During the early years of WWI, the United States, which had not kept up with the aviation advances of the rest of the world, did not have a single combat-worthy airplane or trained combat pilot. The newest and most advanced form of warfare in the world, the weapon that would most affect the power of every nation in the world, was not in American possession. It would be several years into the war before America was able to use airplanes in combat. In addition to not having functional airplanes, the military also possessed very few stockpiles of weapons, and therefore had to start the mobilization process without momentum, leaving the American people with very little power and protection. After these and many other similar lessons, the US military started creating plans to keep the military well funded and operational, even in peace-time, in order to ensure that Americans were always safe.
Opponents of military spending, like Representative Barney Frank (D-Mass.), say that more advanced technology is not needed to maintain our military power. Congressman Frank asserts, “We don’t need all these fancy new weapons.” However, the Congressman is greatly mistaken. The US military could never have gotten to be the powerful force it is today without constantly upgrading their weapons systems with the newest and best advances in technology. President-Elect Obama also seems to stand against development of technological advances, saying, “I will slow our development in future combat systems.”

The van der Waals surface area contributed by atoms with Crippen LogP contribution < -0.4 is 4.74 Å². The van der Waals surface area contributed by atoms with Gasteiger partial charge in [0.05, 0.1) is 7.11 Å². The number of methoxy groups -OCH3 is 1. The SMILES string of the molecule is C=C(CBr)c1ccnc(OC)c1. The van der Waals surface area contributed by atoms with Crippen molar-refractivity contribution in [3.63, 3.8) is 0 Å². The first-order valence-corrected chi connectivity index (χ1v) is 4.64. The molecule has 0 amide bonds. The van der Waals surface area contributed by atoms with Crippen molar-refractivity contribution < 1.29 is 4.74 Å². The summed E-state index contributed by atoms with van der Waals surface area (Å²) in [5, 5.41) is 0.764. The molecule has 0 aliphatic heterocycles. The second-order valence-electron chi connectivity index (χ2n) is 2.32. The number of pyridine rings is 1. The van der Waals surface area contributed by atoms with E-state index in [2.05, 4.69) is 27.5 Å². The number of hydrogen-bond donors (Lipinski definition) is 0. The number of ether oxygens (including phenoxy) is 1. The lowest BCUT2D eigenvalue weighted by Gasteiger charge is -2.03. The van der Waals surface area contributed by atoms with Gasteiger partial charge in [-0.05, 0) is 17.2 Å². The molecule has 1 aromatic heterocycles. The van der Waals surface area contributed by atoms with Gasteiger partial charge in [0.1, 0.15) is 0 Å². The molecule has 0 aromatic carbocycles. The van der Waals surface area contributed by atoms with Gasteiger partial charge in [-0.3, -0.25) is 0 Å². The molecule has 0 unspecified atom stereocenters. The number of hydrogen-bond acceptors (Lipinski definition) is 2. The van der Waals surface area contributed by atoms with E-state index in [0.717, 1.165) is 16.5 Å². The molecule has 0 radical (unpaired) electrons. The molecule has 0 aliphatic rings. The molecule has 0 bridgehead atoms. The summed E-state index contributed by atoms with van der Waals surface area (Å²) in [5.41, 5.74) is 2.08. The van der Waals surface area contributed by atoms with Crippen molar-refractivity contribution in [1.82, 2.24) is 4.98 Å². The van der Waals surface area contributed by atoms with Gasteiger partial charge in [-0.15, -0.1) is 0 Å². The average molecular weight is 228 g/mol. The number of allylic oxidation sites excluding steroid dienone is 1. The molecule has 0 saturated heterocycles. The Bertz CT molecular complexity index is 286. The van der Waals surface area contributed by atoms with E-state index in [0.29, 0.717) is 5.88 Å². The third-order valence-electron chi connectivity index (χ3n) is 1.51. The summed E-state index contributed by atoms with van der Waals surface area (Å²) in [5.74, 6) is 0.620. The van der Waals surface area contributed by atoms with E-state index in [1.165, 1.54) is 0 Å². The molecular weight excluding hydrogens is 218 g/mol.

Funding for the Military
Funding for the military is where many arguments over military operations begin. Some people believe that funding a large, well-prepared military is vital for the survival of the country, while others claim that the military is mostly wasteful spending. While the military does have some areas of wasteful spending, like any other government organization, cutting funds for important developing programs is not the way to improve spending habits. Whatever your position on defense spending, we must all face the fact that the government has limited money to spend, especially in these times of financial hardship, and must carefully choose the areas of defense to allocate funds to. Now, the question is how the government will distribute the funds for the military and how much money the military will receive.
Generally, Democratic policies usually involve cutting funding for military operations and downsizing the military in order to gain funds for reform and welfare programs that they support. During the presidency of Former President Bill Clinton, the military’s budget decreased by more than 16%, a decrease in $76 million.